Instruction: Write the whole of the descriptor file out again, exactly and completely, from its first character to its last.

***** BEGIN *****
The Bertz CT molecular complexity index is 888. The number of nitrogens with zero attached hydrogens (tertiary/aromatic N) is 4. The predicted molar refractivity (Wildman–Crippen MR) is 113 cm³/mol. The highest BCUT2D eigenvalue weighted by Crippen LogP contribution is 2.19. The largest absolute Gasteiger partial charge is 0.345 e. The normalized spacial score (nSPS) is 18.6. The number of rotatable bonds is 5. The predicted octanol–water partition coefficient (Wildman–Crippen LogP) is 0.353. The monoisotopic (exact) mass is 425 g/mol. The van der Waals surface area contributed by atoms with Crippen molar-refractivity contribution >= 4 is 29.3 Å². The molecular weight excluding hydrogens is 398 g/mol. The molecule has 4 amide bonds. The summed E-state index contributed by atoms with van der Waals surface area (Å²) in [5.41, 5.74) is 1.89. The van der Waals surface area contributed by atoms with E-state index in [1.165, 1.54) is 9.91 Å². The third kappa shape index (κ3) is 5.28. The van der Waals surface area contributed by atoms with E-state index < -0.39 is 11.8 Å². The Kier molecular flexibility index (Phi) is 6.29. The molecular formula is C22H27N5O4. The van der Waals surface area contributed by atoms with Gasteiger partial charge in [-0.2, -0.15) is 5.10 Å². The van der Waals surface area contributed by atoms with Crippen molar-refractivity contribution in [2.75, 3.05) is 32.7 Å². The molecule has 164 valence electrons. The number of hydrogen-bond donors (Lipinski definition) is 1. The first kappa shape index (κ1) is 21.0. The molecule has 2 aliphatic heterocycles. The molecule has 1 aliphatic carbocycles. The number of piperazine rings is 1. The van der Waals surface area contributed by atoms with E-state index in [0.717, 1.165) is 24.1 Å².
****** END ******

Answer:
The Bertz CT molecular complexity index is 888. The number of nitrogens with zero attached hydrogens (tertiary/aromatic N) is 4. The predicted molar refractivity (Wildman–Crippen MR) is 113 cm³/mol. The highest BCUT2D eigenvalue weighted by Crippen LogP contribution is 2.19. The largest absolute Gasteiger partial charge is 0.345 e. The normalized spacial score (nSPS) is 18.6. The number of rotatable bonds is 5. The predicted octanol–water partition coefficient (Wildman–Crippen LogP) is 0.353. The monoisotopic (exact) mass is 425 g/mol. The van der Waals surface area contributed by atoms with Crippen molar-refractivity contribution >= 4 is 29.3 Å². The molecular weight excluding hydrogens is 398 g/mol. The molecule has 4 amide bonds. The summed E-state index contributed by atoms with van der Waals surface area (Å²) in [5.41, 5.74) is 1.89. The van der Waals surface area contributed by atoms with E-state index in [1.165, 1.54) is 9.91 Å². The third kappa shape index (κ3) is 5.28. The van der Waals surface area contributed by atoms with E-state index < -0.39 is 11.8 Å². The Kier molecular flexibility index (Phi) is 6.29. The molecular formula is C22H27N5O4. The van der Waals surface area contributed by atoms with Gasteiger partial charge in [-0.2, -0.15) is 5.10 Å². The van der Waals surface area contributed by atoms with Crippen molar-refractivity contribution in [2.75, 3.05) is 32.7 Å². The molecule has 164 valence electrons. The number of hydrogen-bond donors (Lipinski definition) is 1. The first kappa shape index (κ1) is 21.0. The molecule has 2 aliphatic heterocycles. The molecule has 1 aliphatic carbocycles. The number of piperazine rings is 1. The van der Waals surface area contributed by atoms with E-state index in [0.717, 1.165) is 24.1 Å².